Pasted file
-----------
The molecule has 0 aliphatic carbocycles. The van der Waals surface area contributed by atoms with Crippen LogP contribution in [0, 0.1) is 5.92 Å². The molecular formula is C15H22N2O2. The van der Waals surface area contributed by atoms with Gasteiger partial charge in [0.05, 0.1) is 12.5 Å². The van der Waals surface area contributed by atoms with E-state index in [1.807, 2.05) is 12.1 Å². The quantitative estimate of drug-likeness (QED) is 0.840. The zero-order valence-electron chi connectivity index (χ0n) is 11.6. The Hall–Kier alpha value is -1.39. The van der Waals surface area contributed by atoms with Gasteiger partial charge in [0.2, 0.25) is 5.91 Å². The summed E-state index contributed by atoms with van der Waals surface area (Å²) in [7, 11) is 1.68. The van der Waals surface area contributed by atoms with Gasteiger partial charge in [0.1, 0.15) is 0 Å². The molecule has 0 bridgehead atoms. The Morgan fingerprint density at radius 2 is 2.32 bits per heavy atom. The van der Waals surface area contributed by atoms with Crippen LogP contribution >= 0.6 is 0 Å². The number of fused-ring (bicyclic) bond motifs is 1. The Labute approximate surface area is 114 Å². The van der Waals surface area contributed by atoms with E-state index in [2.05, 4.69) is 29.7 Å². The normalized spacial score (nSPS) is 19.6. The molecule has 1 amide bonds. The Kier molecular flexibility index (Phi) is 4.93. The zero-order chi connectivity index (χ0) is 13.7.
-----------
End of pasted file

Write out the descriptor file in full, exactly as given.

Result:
The molecule has 0 aliphatic carbocycles. The van der Waals surface area contributed by atoms with Crippen LogP contribution in [0, 0.1) is 5.92 Å². The molecular formula is C15H22N2O2. The van der Waals surface area contributed by atoms with Gasteiger partial charge in [0.05, 0.1) is 12.5 Å². The van der Waals surface area contributed by atoms with E-state index in [1.807, 2.05) is 12.1 Å². The quantitative estimate of drug-likeness (QED) is 0.840. The zero-order valence-electron chi connectivity index (χ0n) is 11.6. The Hall–Kier alpha value is -1.39. The van der Waals surface area contributed by atoms with Gasteiger partial charge in [0.2, 0.25) is 5.91 Å². The summed E-state index contributed by atoms with van der Waals surface area (Å²) in [7, 11) is 1.68. The van der Waals surface area contributed by atoms with Gasteiger partial charge in [0.1, 0.15) is 0 Å². The molecule has 0 bridgehead atoms. The Morgan fingerprint density at radius 2 is 2.32 bits per heavy atom. The van der Waals surface area contributed by atoms with Crippen LogP contribution >= 0.6 is 0 Å². The number of fused-ring (bicyclic) bond motifs is 1. The Labute approximate surface area is 114 Å². The van der Waals surface area contributed by atoms with E-state index in [2.05, 4.69) is 29.7 Å². The normalized spacial score (nSPS) is 19.6. The molecule has 1 amide bonds. The Kier molecular flexibility index (Phi) is 4.93. The zero-order chi connectivity index (χ0) is 13.7.